Mentions: In order to document this feature and to provide an overview of how the two neuron populations studied respond to a given dose of Z7-12:Ac the firing rates and latencies of all recorded neurons at each applied dose were pooled. It was found in this way that the firing rate F presents four distinct properties (Fig. 4, top row; Fig. 5, left column): (i) The firing rates across neurons stimulated at the same dose follow Gaussian distributions in ORNs (Figs. 4A, 5A) and PNs (Figs. 4C, 5C). (ii) The mean of the distributions increases with the dose (Fig. 5A, C). At the lowest dose applied (−1 log ng for ORNs, −3 for PNs) the distributions are not significantly different from the control stimulations with pure air or hexane (Fig. 4A, C). The frequencies at the two highest doses tested (3 and 4 log ng for ORNs, 0 and 1 log ng for PNs) are also not significantly different (Fig. 4A, C). Therefore, when measured at the population level, the dynamic ranges of ORNs extend from −1 to 3 log ng and for PNs from −3 to 0 log ng. (iii) For doses C≤1, PNs respond more strongly than ORNs (Fig. 3E, G). (iv) The standard deviation of the distributions increases linearly with their mean for F<∼100 AP/s, with the same slope in ORNs and PNs (i.e. same coefficient of variation CV≈0.33), notwithstanding the very different doses evoking the same variability in the two populations (Fig. 5E). Above ∼100 AP/s, before saturation of the mean ORN firing rate, the variability of ORNs and PNs becomes constant (Fig. 5E).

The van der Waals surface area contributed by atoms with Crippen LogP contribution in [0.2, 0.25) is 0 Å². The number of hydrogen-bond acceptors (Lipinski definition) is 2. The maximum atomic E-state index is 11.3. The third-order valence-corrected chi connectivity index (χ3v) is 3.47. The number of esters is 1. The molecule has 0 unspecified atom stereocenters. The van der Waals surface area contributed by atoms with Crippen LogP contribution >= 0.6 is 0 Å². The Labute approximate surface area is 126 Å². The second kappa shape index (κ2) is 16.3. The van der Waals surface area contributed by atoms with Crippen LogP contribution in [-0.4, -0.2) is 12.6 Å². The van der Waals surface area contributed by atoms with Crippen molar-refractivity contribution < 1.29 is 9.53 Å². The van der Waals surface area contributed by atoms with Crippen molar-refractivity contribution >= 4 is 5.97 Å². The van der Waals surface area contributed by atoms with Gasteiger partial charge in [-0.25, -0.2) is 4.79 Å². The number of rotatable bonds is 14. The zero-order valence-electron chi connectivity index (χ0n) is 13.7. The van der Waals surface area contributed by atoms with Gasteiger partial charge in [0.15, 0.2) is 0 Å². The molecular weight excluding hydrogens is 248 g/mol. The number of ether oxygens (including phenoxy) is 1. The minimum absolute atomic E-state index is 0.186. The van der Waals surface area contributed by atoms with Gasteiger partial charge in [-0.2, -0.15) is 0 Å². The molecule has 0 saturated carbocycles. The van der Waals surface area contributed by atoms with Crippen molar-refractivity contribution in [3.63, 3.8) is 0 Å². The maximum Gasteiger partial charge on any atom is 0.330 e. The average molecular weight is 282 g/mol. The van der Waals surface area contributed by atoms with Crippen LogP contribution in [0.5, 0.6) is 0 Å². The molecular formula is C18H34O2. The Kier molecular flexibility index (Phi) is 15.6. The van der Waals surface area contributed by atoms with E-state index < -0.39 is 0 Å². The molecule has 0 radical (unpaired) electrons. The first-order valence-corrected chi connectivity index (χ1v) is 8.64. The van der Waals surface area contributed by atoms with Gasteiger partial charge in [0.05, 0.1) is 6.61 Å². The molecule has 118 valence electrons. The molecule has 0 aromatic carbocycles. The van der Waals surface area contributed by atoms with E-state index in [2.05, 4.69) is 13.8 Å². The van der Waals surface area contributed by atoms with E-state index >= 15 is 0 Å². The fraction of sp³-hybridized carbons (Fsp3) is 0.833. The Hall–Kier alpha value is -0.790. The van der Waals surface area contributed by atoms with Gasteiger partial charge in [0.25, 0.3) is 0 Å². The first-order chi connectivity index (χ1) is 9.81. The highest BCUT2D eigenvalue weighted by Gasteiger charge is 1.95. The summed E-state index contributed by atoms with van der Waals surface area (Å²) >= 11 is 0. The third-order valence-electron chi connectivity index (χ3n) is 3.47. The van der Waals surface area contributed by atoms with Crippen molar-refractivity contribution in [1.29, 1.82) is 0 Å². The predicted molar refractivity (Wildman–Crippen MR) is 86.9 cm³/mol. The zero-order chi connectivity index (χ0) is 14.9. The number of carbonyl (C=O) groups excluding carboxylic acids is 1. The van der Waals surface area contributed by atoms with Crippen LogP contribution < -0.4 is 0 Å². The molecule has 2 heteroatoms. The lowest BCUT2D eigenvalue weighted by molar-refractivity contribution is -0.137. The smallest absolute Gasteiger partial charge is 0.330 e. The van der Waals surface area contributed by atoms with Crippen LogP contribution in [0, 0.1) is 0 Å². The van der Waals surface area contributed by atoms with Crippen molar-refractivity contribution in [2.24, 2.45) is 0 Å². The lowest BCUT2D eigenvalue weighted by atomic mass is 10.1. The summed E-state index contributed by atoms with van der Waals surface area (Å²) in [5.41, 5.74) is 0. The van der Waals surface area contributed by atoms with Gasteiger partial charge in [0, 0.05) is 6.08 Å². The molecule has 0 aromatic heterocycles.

Heterogeneity and convergence of olfactory first-order neurons account for the high speed and sensitivity of second-order neurons.

Rospars JP, Grémiaux A, Jarriault D, Chaffiol A, Monsempes C, Deisig N, Anton S, Lucas P, Martinez D - PLoS Comput. Biol. (2014)